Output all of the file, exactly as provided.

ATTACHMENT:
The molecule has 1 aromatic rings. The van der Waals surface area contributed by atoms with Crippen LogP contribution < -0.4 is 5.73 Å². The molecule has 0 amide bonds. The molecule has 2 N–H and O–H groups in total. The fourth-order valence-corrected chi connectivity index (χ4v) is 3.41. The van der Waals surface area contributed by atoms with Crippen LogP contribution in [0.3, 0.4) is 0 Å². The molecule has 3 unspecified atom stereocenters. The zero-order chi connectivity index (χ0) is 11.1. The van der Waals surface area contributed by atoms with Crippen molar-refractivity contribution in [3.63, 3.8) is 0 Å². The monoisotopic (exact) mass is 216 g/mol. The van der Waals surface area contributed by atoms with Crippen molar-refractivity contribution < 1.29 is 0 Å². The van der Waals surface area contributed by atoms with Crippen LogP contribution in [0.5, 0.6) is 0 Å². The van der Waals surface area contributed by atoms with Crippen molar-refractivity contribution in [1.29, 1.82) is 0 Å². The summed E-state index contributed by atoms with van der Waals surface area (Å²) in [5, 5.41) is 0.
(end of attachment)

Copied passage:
The molecule has 1 aromatic rings. The van der Waals surface area contributed by atoms with Crippen LogP contribution < -0.4 is 5.73 Å². The molecule has 0 amide bonds. The molecule has 2 N–H and O–H groups in total. The fourth-order valence-corrected chi connectivity index (χ4v) is 3.41. The van der Waals surface area contributed by atoms with Crippen LogP contribution in [0.3, 0.4) is 0 Å². The molecule has 3 unspecified atom stereocenters. The zero-order chi connectivity index (χ0) is 11.1. The van der Waals surface area contributed by atoms with Crippen molar-refractivity contribution in [3.63, 3.8) is 0 Å². The monoisotopic (exact) mass is 216 g/mol. The van der Waals surface area contributed by atoms with Crippen molar-refractivity contribution < 1.29 is 0 Å². The van der Waals surface area contributed by atoms with Crippen LogP contribution in [0.5, 0.6) is 0 Å². The van der Waals surface area contributed by atoms with Crippen molar-refractivity contribution in [1.29, 1.82) is 0 Å². The summed E-state index contributed by atoms with van der Waals surface area (Å²) in [5, 5.41) is 0.